• CMcD

      I have the Vive as well as the rift, and room scale with the rift works perfectly for me. Now, I did get a third sensor so I should mention that first. But by placing my rift sensors higher and aiming them down (like the lighthouse sensors) I have perfect floor to ceiling tracking without any issues. The oculus touch controllers feel so wonderful that I would rather play EVERYTHING with the touch controllers that doesn’t REQUIRE the vive wands… which at this point most of my steam library has updated for touch controllers.

  • Get Schwifty!

    If they stick with Constellation as-is, they will have to create some kind of interactive tool to display the USB ports and indicate which are ones to use to share the load…. asking your regular home user to do anything along those lines without clear diagrams and them just plugging things in until it reads green will fail big time in the market….

  • OMG. It should just freakin work.

    • Get Schwifty!

      For the most part it does… the problem is the part of the percentage of users with three or more sensors for which it was not originally intended having issues… but it makes incredible tasty click-bait….

      • hyperskyper

        It’s not clickbait if it’s true. Roomscale on the Roft isn’t just plug-and-play as it should be.

        • Get Schwifty!

          Small minds seem to lose track of the context… Oculus only supports currently officially one and two sensors reliably and it does that very well… just because Vive does full room scale doesn’t mean Rift must do it currently. They are working through adding a third sensor and likely in time a fourth for 360/room scale. Currently there are issues with running three or more sensors for tracking, hence it is “experimental” on the Rift. Why is this so hard to grasp?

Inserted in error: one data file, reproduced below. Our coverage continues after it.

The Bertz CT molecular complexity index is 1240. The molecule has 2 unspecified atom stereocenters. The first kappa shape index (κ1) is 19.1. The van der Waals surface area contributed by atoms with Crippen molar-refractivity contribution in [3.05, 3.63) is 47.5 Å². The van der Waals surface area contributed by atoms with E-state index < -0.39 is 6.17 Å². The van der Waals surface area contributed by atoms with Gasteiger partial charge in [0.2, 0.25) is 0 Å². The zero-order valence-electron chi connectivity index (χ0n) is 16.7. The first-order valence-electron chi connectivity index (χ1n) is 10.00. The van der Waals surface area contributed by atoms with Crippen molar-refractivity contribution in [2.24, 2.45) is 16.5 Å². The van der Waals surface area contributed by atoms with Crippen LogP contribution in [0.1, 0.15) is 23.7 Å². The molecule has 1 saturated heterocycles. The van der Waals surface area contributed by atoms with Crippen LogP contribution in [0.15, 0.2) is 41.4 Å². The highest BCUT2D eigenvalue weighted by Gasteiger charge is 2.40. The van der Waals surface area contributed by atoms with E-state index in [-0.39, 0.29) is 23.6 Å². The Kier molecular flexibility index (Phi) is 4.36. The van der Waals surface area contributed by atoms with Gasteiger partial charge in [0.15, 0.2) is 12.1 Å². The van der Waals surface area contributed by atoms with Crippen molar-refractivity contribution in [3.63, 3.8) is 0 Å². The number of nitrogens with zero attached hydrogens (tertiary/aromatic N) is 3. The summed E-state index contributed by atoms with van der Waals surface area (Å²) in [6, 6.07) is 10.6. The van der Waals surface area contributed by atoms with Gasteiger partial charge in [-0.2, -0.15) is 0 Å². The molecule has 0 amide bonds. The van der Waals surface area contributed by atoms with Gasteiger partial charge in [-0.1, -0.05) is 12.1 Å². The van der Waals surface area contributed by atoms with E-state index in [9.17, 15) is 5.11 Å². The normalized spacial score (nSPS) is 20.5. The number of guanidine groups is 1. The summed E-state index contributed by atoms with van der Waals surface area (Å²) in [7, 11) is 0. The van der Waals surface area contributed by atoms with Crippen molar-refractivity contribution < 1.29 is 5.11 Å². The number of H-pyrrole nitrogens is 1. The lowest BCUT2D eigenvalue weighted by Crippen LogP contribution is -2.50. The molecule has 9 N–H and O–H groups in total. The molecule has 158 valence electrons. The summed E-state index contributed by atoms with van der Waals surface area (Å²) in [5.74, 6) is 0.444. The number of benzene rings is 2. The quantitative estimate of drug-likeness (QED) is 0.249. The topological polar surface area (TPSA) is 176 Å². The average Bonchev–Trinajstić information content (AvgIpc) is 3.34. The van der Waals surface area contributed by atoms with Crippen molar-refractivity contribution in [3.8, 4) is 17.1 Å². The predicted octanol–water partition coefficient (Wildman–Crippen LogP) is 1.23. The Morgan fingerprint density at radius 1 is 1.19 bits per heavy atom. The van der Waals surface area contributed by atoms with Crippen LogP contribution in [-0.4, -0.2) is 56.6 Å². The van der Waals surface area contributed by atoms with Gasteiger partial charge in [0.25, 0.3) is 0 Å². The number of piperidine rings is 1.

There is no “it should be”; it is either ready to go or it is not as defined by Oculus, not you or anyone else.

        • Andrew Jakobs

          Neither is it on the Vive.. But it’s a bit easier on the vive..

    • David Herrington

      100% agree, this is ridiculous.

    • ✨EnkrowX✨

      Why? It wasn’t designed for this application.
      It was designed for 2 front facing cameras, which it does very well.

  • beestee

    Why not just make all of the cameras USB 2.0 since the extra bandwidth is evidently unnecessary? Or, could you use a USB 2.0 hub plugged into a 3.0 port in the PC to mitigate overtaxing the 3.0 controller?

    • Caven

      If the bandwidth wasn’t necessary, the cameras shouldn’t be able to overload a USB 3.0 controller. It sounds like any camera plugged into a USB 2.0 port will probably have to throttle back on framerate, resolution, or both.

      • Get Schwifty!

        Yeah I think that must be the case….

      • chtan

        This is why high speed camera is not practical in this gen. The fanboy should stop bringing up the fantasy about how wonderful the tech will be in future. Get real, fix the existing Rift tracking problem.

  • I still feel like CV1 is more like DK3, with all the setup and troubleshooting needed to get it working, but I finally found the combination of camera positions, usb3 ports, pcie cards and cords to make it track better. Now I just need that late update and see if at address some weirdness it still has from time to time.

    Also this time period seems like the HD-DVD vs Blueray fight with Vive appearing to be the better tracking solution, but not the best headset or controller. I’m staring to feel like outside-in will be the real solution in the end and put these 1st generation fixed point tracking solutions to shame once we get it figured out.